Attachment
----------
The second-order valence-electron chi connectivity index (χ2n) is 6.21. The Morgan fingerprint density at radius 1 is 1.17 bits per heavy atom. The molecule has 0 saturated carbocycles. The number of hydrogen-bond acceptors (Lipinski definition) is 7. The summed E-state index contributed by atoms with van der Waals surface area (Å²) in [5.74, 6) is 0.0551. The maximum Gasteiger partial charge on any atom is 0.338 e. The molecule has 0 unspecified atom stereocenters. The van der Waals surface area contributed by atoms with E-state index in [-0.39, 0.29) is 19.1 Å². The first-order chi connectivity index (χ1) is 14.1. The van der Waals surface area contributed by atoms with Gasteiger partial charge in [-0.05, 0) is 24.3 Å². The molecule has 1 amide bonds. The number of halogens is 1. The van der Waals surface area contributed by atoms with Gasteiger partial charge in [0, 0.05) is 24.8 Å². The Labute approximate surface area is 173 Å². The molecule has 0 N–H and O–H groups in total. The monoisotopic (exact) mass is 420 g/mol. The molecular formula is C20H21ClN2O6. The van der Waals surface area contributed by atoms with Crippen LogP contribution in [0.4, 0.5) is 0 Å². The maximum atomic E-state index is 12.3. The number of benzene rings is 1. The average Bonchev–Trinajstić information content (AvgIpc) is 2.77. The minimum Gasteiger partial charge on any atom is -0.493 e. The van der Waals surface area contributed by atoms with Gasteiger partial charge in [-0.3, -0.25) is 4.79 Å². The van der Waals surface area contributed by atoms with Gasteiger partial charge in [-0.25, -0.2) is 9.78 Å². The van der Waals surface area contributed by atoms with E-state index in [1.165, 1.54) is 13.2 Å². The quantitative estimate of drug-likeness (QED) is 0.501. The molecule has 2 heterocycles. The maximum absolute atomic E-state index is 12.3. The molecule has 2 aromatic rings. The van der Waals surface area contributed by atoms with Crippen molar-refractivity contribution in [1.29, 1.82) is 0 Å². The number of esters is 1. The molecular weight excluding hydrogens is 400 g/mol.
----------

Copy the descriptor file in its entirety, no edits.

The second-order valence-electron chi connectivity index (χ2n) is 6.21. The Morgan fingerprint density at radius 1 is 1.17 bits per heavy atom. The molecule has 0 saturated carbocycles. The number of hydrogen-bond acceptors (Lipinski definition) is 7. The summed E-state index contributed by atoms with van der Waals surface area (Å²) in [5.74, 6) is 0.0551. The maximum Gasteiger partial charge on any atom is 0.338 e. The molecule has 0 unspecified atom stereocenters. The van der Waals surface area contributed by atoms with E-state index in [-0.39, 0.29) is 19.1 Å². The first-order chi connectivity index (χ1) is 14.1. The van der Waals surface area contributed by atoms with Gasteiger partial charge in [-0.05, 0) is 24.3 Å². The molecule has 1 amide bonds. The number of halogens is 1. The van der Waals surface area contributed by atoms with Gasteiger partial charge in [0, 0.05) is 24.8 Å². The Labute approximate surface area is 173 Å². The molecule has 0 N–H and O–H groups in total. The monoisotopic (exact) mass is 420 g/mol. The molecular formula is C20H21ClN2O6. The van der Waals surface area contributed by atoms with Crippen LogP contribution in [0.4, 0.5) is 0 Å². The maximum atomic E-state index is 12.3. The number of benzene rings is 1. The average Bonchev–Trinajstić information content (AvgIpc) is 2.77. The minimum Gasteiger partial charge on any atom is -0.493 e. The van der Waals surface area contributed by atoms with Gasteiger partial charge in [-0.3, -0.25) is 4.79 Å². The van der Waals surface area contributed by atoms with Gasteiger partial charge in [-0.25, -0.2) is 9.78 Å². The van der Waals surface area contributed by atoms with E-state index in [1.165, 1.54) is 13.2 Å². The quantitative estimate of drug-likeness (QED) is 0.501. The molecule has 2 heterocycles. The maximum absolute atomic E-state index is 12.3. The molecule has 2 aromatic rings. The van der Waals surface area contributed by atoms with Crippen molar-refractivity contribution in [1.29, 1.82) is 0 Å². The number of esters is 1. The molecular weight excluding hydrogens is 400 g/mol.